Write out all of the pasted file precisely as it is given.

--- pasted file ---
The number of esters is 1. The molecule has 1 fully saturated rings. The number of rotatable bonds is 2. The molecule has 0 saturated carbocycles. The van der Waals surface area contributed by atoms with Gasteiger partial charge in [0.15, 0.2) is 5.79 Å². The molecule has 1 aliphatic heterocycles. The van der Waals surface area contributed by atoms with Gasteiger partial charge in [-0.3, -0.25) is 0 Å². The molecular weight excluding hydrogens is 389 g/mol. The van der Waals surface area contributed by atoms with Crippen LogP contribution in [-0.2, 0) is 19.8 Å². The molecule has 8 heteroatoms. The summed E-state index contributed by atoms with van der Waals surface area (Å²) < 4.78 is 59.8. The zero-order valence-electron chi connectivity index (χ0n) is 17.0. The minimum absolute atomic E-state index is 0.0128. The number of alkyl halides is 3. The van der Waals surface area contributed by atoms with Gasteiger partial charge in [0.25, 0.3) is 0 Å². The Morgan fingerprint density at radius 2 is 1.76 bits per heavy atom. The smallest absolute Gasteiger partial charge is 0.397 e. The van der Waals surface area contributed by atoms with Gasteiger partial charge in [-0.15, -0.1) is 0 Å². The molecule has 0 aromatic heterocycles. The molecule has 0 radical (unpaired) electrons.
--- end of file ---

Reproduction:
The number of esters is 1. The molecule has 1 fully saturated rings. The number of rotatable bonds is 2. The molecule has 0 saturated carbocycles. The van der Waals surface area contributed by atoms with Gasteiger partial charge in [0.15, 0.2) is 5.79 Å². The molecule has 1 aliphatic heterocycles. The van der Waals surface area contributed by atoms with Gasteiger partial charge in [-0.3, -0.25) is 0 Å². The molecular weight excluding hydrogens is 389 g/mol. The van der Waals surface area contributed by atoms with Crippen LogP contribution in [-0.2, 0) is 19.8 Å². The molecule has 8 heteroatoms. The summed E-state index contributed by atoms with van der Waals surface area (Å²) < 4.78 is 59.8. The zero-order valence-electron chi connectivity index (χ0n) is 17.0. The minimum absolute atomic E-state index is 0.0128. The number of alkyl halides is 3. The van der Waals surface area contributed by atoms with Gasteiger partial charge in [0.25, 0.3) is 0 Å². The Morgan fingerprint density at radius 2 is 1.76 bits per heavy atom. The smallest absolute Gasteiger partial charge is 0.397 e. The van der Waals surface area contributed by atoms with Gasteiger partial charge in [-0.15, -0.1) is 0 Å². The molecule has 0 aromatic heterocycles. The molecule has 0 radical (unpaired) electrons.